We all believe in a future where the promise of liberty and justice is made real for all Americans. We believe in a future where hard work pays off, where families can get ahead and stay ahead. We believe in a future where every child can reach their God-given potential.
We believe that all communities have a right to be safe and healthy.
And we believe that anyone should be able to have a dream and achieve that dream -- a future where immigrants have the opportunity to have what they deserve in terms of a pathway towards citizenship.
We believe in a nation and in a future where protecting the freedom to vote is not a partisan issue.
We believe that women should be able to make decisions about their own bodies without government interference. (Applause.)
And so, you know, when the President and I took office, our country, as we all remember, was headed in the wrong direction. Just think: We were facing a pandemic that was out of control. We had a situation that, in that pandemic, it's important to note, it was particularly devastating in terms of its impact on the Latino community, especially among those who were frontline workers and essential workers and farmworkers, so many of whom were, in terms of the essential workers, DREAMers. We remember how folks risked their own health and the health of their families to keep safe communities and to keep our country running.
Remember, our nation also faced -- and we can talk about current day as well -- but then, in particular, we faced a historic economic challenge as a result of the pandemic.
But together with you, the President and I were not deterred. With your partnership -- remember -- it was a difficult road but we got folks vaccinated. We reopened our schools and kept people in their homes.
Together, because of our collective work, we achieved record job creation, record labor participation, and the largest single-year drop in Latino unemployment in recorded history. (Applause.)
In addition, we have assembled the most diverse administration in the history of our country. And I should note, we have appointed the most Latino leaders ever to Cabinet-level position. (Applause.)
In addition, we expanded the Child Tax Credit, such that so many children -- and in particular, the Latino child poverty rate hit a new record low last year.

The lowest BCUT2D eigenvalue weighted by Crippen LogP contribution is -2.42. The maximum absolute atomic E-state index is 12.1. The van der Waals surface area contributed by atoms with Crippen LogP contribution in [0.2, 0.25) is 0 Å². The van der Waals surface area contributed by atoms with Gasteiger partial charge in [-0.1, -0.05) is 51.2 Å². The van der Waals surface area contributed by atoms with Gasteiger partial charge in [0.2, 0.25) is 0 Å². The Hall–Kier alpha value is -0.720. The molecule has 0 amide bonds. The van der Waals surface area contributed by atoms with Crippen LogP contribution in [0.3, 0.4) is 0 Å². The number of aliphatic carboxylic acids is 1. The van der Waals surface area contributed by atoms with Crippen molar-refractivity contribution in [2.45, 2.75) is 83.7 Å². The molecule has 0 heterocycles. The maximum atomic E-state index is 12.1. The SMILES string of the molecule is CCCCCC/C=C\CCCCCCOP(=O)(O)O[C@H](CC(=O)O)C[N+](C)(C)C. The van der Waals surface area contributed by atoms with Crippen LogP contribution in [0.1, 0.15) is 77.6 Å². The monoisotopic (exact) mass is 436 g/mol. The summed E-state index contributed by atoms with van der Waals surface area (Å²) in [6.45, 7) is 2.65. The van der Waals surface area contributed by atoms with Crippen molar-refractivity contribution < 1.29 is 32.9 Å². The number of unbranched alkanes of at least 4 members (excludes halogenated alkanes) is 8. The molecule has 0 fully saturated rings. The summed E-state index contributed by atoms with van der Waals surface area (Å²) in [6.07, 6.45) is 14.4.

Because of the once-in-a-generation Bipartisan Infrastructure Law, we lowered the cost of high-speed Internet for nearly 40 percent of households in America.
Because we invested in small businesses, business owners across the country kept their doors open and Latino entrepreneurs started new companies at a higher rate last year than at any other point in the last decade.
In fact, just recently I was in Monrovia, California -- many of the Californians know where that is. (Applause.) California. (Laughter.) Just joking. I got jokes, okay. (Laughter.)
So, I was there in Monrovia, and I was visiting this incredible small business -- it's a woman small-business owner, and it was -- the business is called Dream Big Children's Center. And its owner, her name is Cristina Cordeiro. We talked for quite some time. Her mother was there. And we talked about her inspiration, which is her mother was a great caregiver. Right? She grew in a community where we care about the children.
And so, she created this business that parents would rely on to provide daily therapy to children with special needs. And if you can imagine, this -- especially during the pandemic, for all of us who have children in our lives -- it was incredibly critical, especially during those many, many months of the pandemic, that we would have access to the needs of services for our children. So, it was very critical that she stayed open during the pandemic.
Fortunately, because of funding she received through our administration's American Rescue Plan, she was not only able to continue providing services in her community, but she was able to grow her business. And since the start of the pandemic, she has opened 50 -- or two new locations with 50 new employees.
And I mention that because, during the course of the last couple of years -- and in particular in the last year and half after we passed, together with your help, the ARP -- I've met so many small-business owners who have seen success -- and the kind of success that I know NALEO and this organization and its members have been fighting for, understanding that so much of the economic health and vitality of our communities has been centered in the small businesses, in men and women who are invested in their community; who understand the community -- the language of the community, the culture of the community, the needs of the community -- and are, therefore, best suited to actually uplift the community economically and in every other way.